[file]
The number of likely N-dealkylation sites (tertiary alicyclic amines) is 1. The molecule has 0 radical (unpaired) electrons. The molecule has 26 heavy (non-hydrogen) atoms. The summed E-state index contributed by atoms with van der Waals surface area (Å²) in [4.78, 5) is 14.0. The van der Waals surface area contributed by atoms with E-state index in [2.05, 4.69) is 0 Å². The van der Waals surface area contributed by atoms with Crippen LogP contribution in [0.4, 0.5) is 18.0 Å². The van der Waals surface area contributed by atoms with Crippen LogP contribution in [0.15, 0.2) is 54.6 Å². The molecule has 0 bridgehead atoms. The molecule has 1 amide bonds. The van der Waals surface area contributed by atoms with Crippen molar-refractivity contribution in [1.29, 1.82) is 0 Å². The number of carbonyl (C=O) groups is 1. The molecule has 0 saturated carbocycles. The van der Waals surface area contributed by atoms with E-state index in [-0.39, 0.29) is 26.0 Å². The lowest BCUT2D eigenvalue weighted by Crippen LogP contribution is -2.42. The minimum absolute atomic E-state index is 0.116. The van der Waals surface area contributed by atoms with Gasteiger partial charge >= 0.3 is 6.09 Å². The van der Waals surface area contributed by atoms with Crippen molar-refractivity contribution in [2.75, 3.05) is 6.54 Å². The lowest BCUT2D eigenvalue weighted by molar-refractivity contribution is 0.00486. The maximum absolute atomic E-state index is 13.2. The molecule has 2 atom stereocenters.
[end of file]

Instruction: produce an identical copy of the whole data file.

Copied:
The number of likely N-dealkylation sites (tertiary alicyclic amines) is 1. The molecule has 0 radical (unpaired) electrons. The molecule has 26 heavy (non-hydrogen) atoms. The summed E-state index contributed by atoms with van der Waals surface area (Å²) in [4.78, 5) is 14.0. The van der Waals surface area contributed by atoms with E-state index in [2.05, 4.69) is 0 Å². The van der Waals surface area contributed by atoms with Crippen LogP contribution in [0.4, 0.5) is 18.0 Å². The van der Waals surface area contributed by atoms with Crippen LogP contribution in [0.15, 0.2) is 54.6 Å². The molecule has 0 bridgehead atoms. The molecule has 1 amide bonds. The van der Waals surface area contributed by atoms with Crippen molar-refractivity contribution in [1.29, 1.82) is 0 Å². The number of carbonyl (C=O) groups is 1. The molecule has 0 saturated carbocycles. The van der Waals surface area contributed by atoms with E-state index in [-0.39, 0.29) is 26.0 Å². The lowest BCUT2D eigenvalue weighted by Crippen LogP contribution is -2.42. The minimum absolute atomic E-state index is 0.116. The van der Waals surface area contributed by atoms with Gasteiger partial charge >= 0.3 is 6.09 Å². The van der Waals surface area contributed by atoms with Crippen molar-refractivity contribution in [2.75, 3.05) is 6.54 Å². The lowest BCUT2D eigenvalue weighted by molar-refractivity contribution is 0.00486. The maximum absolute atomic E-state index is 13.2. The molecule has 2 atom stereocenters.